The rest of the week saw Elaine and I reorganizing some of our basement storage areas in the coach. We had discovered on our trip to Ventura that some things we use when dry camping were left in the trailer, and there were many things that we rarely use. So, we spent the better part of the day pulling things out of several of the storage areas to be sure only the things we need for short trips are there. Amazingly, we have a lot of room left. Somethings went up to my office warehouse where they will remain until we depart. One of the storage areas had room for a shelf, and so we installed a shelf thereby increasing it's capacity by almost twice....very nice! Pictures to follow.
We are now working on how to transport our two Terra Tadpole Trikes, and my mountain bike. We already have the tandem and two road bikes figured out, and now I think we've figured out the final three "bikes"....I know, I know.....who needs that many bikes? At any rate, once I get the necessary hardware I will share with you have we have solved that mystery. For those of you who wonder what a Terra Trike is, here is a picture taken at the top of Towne Pass (between Death Valley and Panamint Springs) on a 465 mile trip I took with a friend a few years ago. The one in front is mine (with a trailer). Elaine's is the same. We call them "rolling lawnchairs". We rode from Furnace Creek (272' below sea level) to the top of Towne Pass (4,956' above sea level) on one leg of this 9 day trip.
Anyway, that's what's new in our neighborhood. Thanks for stopping by!
Friday, November 4, 2011
Elaine enjoying the view on Wednesday afternoon.
Feeling mellow after the 36 mile bike ride........
Cloud cover getting heavy...
Wednesday, November 2, 2011
The last time we drove the Newell up to Ventura was last February....almost 9 months! Every time we are here I tell Elaine, "Why don't we come here every month?". The weather in November is always nice, and there are no crowds with which we must compete for a parking spot on the "Parkway". There are 127 50' spots end to end on the Parkway. Rincon Parkway stretches about 5 miles from the Sea Cliff exit on the north to the State Beaches exit on the south. It is what is left of the old Highway 1 in this area, which was replaced years ago by Highway 101. The County of Ventura has converted 1 mile of the Parkway to dry camping to the 127 dry camping spots. At either end of this section of the Parkway are two County Parks....Hobson on the north, and Faria on the south. Each of these parks offer a dozen, or so full hookup spots including cable TV. Most the spots in these two parks are just a dozen feet from the surf at high tide.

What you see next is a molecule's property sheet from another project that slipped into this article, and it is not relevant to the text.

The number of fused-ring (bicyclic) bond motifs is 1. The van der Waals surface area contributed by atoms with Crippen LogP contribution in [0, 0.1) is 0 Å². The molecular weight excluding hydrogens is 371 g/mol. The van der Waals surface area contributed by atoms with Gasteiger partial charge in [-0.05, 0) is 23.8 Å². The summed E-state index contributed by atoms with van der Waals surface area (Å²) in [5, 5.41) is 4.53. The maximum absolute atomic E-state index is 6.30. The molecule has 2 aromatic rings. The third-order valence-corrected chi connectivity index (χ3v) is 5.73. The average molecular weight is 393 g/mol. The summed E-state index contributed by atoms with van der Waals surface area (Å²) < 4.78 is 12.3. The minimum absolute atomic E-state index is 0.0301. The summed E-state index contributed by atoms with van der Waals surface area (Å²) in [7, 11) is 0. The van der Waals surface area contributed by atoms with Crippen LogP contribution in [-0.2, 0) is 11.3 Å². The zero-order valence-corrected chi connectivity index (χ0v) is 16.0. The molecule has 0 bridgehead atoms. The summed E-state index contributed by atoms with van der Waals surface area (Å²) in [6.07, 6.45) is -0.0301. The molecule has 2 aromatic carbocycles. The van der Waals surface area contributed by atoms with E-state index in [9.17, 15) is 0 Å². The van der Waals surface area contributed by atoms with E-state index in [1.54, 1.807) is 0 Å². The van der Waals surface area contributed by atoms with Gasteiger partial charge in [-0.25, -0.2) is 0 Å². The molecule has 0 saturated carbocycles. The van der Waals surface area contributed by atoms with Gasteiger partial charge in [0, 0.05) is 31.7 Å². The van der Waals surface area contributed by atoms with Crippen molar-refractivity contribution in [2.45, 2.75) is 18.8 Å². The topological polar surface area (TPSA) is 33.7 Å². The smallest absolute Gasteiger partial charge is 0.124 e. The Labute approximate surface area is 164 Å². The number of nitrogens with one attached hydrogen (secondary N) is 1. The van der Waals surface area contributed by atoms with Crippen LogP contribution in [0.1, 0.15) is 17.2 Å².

A little Zin' to wind down the day....
We'll be here two more days, and head back to Rancho Jurupa on Friday afternoon. Tomorrow we're thinking of riding up the Ventura River bike path to Ojai for lunch.
Saturday, October 29, 2011
The new Dometic 310!
Our coach came to us in 2008 with a Thetford Aqua Magic pedal flush toilet which was a year, or two old. It has worked well these 3 1/2 years, but all plastic toilets just get harder and harder to clean with hard water deposits, staining, etc. Plus plastic tends to hold odors. So, when our Newell friend, Steve Ward, who also has a 1982 Newell, decided to replace his Thetford with a Dometic 310, which has a PORCELAIN bowl we decided to check his out. Elaine loved the look of it much more, and the porcelain bowl sold her. These toilets run around $125-141 on sale. We got our for $141 including shipping. I ordered it on Wednesday, and it was at my office the next morning....WOW!!!
My friend's motivation for replacing the toilet was that his seals were shot, and the bowl would no longer hold water. Our motivation was just to improve our toilet....we thought. It seems Mr. Murphy was peekin' over my shoulder, but this time he didn't have the last laugh!
Since we are rolling the coach up to Ventura on Monday I decided Friday (yesterday) was the day to do this "1 hour" job. Our toilet sits on a 1.5 inch plywood platform (1.5" above the bathroom floor grade), and when we had the carpeting replaced with wood flooring 3 years ago we decided to leave the carpeting on the platform as it would have been a pain to remove the toilet and then put it back in again. Nevertheless, Elaine really did not like that carpeting, so we decided that when we removed the Thetford we would replace the carpeting at the same time. So, while I removed the toilet and the old carpeting she went to Lowe's and Home Depot in search of a suitable carpet remnant. The theory was that by the time she returned I would have the old toilet out and the carpet removed, and everything prepared for the new carpet and toilet.